Thursday, April 23, 2009

History of Homeopathy In Japan

A Visit by Malaysian Homeopath, Nik Bazilah Hakimah bt Dr Nik Omar to Japan

From Edo period to before the World War II

Two western approaches (mechanist and vitalist theories) were brought into Japan through books. The concept of “Homoeopathy” was introduced to Japan in the Edo period.

The mechanistic approach to medicine was introduced as “Manbyo Chijun”, which was translated into Japanese from the Dutch version (1778) of “Institutiones Medicae in Usus Annuae Exercitaliones Domesticos” by Blue Harve (1708). On the other hand, a medical system based on vitalism, led by Hufeland (Christoph Wilhelm Hufelad : 1762~1836), was more easily embraced by Japanese doctors who were oriented toward humoral pathology, which had a long established background.

The “Pathologue” by Hufeland (1796) (the most important work in his early days), was published as “Pathogenesis” (1850), which was translated from the Dutch. The medicine of Hufeland seems to have been used widely in Japan. “Kazuisutika” (1911, Meiji 44) by Ogai Mori states: “The medicine, which my old man practices, is mainly based on Hufeland’s thought …” that is a medicine, being practiced by a hero’s father, which is modelled on Ogai’s father.

Homoeopathy was not settled in Japan, though the words ‘Hahnemann’ and ‘Homoeopathy’ were put into Chinese characters and it was partly introduced in the Edo period. There are two reasons to be considered. Firstly, homoeopathy was standing on a theory of vitalism, and that approach was too dogmatic in character. It seems that the concept of homoeopathy didn’t coincide with the Japanese sensitivity to pragmatism, which respects practices more than theories.

Secondly, Japanese medicine in those days was basically medicinal herbs, acupuncture and moxibustion, which methods had been developed to a very sophisticated art. After the Meiji period, there was an increased flow of medical information from Europe.

There was a company “Fukuinkoji”, that imported and sold homoeopathic remedies from Boerick Tafel’s in America, Showa 8 (1933), and their Tokyo branch was located in Meguro-ku. A book, called ‘Homoeopathic Medicines’ was published by the company. There was a manufacturer of homoeopathic remedies in Marugame in Kagawa in the early Showa period, and the prime minister at that time, Makoto Suzuki, wrote “There is no border for a good medicine.”

Japanese medicine had been strongly influenced by German medicine prior to World War?, but it was swayed by American conventional and pharmaceutical medicine after the World War?, when Japan was occupied by the United States.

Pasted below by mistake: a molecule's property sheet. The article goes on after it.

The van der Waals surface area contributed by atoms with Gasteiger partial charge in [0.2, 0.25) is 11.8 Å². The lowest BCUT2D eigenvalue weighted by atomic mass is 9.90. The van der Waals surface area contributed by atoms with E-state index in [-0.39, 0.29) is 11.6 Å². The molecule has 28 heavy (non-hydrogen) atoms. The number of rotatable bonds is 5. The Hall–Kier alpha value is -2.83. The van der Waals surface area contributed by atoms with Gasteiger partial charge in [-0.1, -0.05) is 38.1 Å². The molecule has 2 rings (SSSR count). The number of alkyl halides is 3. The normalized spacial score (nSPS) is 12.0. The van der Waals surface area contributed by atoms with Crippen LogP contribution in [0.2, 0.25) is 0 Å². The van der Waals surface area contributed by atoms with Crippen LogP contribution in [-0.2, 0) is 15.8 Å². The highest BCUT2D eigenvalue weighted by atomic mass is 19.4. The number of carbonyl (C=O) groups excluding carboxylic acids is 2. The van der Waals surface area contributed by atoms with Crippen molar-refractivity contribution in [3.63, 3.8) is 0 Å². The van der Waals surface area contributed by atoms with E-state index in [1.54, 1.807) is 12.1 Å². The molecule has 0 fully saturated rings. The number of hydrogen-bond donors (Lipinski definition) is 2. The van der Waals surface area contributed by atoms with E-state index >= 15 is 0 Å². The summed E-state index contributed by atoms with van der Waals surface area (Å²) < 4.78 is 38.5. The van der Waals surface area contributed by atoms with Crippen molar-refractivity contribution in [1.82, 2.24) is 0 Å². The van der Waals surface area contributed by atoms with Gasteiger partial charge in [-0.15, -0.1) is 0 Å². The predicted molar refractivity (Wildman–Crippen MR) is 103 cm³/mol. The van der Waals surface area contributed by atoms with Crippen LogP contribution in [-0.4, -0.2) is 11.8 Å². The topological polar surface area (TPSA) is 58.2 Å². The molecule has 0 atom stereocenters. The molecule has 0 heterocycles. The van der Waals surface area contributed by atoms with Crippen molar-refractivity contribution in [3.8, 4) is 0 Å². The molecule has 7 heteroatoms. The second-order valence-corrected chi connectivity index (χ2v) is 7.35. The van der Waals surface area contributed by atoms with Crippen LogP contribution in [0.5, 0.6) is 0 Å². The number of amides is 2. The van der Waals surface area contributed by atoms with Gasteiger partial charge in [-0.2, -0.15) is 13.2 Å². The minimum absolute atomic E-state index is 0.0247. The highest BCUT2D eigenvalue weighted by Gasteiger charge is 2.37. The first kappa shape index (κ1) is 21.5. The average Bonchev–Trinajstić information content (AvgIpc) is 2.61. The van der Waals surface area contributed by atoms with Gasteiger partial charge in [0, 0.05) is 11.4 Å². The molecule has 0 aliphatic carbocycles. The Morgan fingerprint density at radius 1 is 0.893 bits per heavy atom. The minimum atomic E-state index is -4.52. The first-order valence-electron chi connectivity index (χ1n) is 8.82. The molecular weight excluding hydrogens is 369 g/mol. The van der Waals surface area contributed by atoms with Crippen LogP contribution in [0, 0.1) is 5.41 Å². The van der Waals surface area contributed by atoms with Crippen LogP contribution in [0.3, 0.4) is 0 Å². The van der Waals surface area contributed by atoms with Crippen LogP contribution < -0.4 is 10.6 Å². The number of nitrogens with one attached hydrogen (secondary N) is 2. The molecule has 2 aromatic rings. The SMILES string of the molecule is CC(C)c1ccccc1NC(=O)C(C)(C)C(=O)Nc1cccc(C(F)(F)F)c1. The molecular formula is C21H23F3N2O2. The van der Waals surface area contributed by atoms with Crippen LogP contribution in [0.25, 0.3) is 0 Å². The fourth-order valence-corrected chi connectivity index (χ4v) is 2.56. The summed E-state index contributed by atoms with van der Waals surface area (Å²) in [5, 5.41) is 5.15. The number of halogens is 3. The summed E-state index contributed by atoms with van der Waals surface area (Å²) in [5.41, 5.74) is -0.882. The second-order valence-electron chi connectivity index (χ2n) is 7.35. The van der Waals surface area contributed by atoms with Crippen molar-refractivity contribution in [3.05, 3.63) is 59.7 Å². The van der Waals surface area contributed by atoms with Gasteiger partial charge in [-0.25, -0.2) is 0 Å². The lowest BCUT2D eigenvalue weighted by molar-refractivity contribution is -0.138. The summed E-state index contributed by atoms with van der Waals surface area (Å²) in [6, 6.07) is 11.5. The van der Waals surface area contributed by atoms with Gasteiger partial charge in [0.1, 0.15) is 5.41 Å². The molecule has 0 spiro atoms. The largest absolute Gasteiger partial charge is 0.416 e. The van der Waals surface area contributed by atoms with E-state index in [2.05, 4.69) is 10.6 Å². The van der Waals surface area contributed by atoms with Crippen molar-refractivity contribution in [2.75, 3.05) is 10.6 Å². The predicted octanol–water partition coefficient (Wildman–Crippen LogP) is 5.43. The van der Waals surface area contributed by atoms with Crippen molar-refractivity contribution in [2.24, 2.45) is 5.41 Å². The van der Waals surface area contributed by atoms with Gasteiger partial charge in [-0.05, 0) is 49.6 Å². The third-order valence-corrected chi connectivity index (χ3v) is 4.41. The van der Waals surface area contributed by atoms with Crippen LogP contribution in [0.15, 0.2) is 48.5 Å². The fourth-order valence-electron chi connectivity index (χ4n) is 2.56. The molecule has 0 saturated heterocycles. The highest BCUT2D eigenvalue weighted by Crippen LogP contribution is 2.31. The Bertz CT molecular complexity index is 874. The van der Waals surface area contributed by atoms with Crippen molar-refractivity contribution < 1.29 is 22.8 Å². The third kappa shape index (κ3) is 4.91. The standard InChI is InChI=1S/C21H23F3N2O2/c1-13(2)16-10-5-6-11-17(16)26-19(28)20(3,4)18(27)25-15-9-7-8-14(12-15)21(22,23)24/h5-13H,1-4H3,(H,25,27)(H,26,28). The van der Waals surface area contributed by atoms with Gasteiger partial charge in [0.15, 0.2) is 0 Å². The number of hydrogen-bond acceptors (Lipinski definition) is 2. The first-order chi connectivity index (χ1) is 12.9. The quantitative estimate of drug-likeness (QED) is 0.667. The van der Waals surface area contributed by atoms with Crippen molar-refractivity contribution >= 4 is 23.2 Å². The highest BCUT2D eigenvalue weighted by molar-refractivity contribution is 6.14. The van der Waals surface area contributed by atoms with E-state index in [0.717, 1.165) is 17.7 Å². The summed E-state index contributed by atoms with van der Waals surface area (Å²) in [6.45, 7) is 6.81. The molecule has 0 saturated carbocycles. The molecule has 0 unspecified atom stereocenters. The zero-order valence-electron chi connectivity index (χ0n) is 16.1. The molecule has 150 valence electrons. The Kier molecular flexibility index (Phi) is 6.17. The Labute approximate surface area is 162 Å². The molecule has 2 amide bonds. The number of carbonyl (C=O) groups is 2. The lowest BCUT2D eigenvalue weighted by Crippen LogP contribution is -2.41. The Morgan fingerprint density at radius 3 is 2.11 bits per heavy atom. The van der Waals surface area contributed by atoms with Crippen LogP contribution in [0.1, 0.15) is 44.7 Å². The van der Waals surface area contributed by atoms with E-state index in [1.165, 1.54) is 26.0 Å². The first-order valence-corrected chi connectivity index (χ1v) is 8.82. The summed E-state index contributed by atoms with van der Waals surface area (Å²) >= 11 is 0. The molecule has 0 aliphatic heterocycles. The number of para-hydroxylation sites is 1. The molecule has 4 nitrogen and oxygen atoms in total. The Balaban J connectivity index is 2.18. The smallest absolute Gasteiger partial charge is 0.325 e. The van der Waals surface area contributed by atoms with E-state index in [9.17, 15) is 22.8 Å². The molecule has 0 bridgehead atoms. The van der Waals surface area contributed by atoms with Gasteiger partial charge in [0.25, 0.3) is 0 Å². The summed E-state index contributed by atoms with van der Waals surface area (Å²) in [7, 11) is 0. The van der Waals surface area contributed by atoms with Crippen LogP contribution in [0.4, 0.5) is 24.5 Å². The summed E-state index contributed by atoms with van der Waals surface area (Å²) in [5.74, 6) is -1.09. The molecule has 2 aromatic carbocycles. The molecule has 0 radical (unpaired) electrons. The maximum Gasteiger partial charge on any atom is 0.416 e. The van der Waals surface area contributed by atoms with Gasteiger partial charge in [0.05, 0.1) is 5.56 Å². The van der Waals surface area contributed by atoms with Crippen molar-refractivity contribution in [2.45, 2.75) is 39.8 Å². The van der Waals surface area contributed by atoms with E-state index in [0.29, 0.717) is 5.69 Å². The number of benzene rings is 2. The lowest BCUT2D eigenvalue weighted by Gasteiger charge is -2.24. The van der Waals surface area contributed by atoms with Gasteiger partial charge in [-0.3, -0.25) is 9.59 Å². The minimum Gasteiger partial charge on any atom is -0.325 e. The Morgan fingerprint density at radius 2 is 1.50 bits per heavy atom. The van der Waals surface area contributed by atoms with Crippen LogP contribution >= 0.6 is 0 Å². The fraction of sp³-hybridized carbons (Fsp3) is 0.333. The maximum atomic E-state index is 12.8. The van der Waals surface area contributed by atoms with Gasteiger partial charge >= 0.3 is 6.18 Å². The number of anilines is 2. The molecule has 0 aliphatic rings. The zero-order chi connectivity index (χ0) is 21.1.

After World War II

Just after World War II, Hiroshi Sakaguchi (Kyoto University Medical School graduate) had a strong interest in oriental medicine. He went to Germany to teach acupuncture and moxibustion on the invitation of Dr. Schmidt, who was studying in Japan. While Sakaguchi was teaching acupuncture and moxibustion, he became familiar with homoeopathy. Homeopathy was a therapeutic system different from both oriental and western medicine.

It was around the 200th year celebration of Hahnemann’s birth. Homoeopathy was not a subject of research in the University, but it was rooted firmly as an alternative medicine. Sakaguchi studied homoeopathy in a Stuttgart hospital and, after he returned to Japan, wrote “Homoeopathic Treatment”, based on his experiences. There is some doubt about whether the book captured the essence of homeopathy and it didn’t have much effect on medical practice in Japan.

In spite of writing the book, Sakaguchi rarely treated people with homeopathy. He said “The reason why I did not use homoeopathy was purely I did not need to do so.” With this statement he expressed his pride in the effectiveness of acupuncture, moxibustion and Chinese herbal medicine. There is some evidence that homoeopathic treatment was carried on by a woman doctor named Sakon.

In 1975, when Queen Elizabeth visited Japan, she asked to consult with a homoeopath, but the Foreign Ministry could not find a Japanese homeopath. She was eventually treated by a homoeopath from another country who happened to live in Japan.

Since the 1980s, some people in Japan who had been abroad, started using homoeopathy. This was due to the rising interest worldwide, in alternative medicines. Homoeopathy has never been introduced to Japan by the mass media, but rather was mentioned as a mysterious treatment by a few spiritual-type magazines in the 1990s. The lack of attention to homoeopathy almost seemed intentional, and homeopathy remained obscure until until Ms Torako Yui started her activity in Japan in 1996.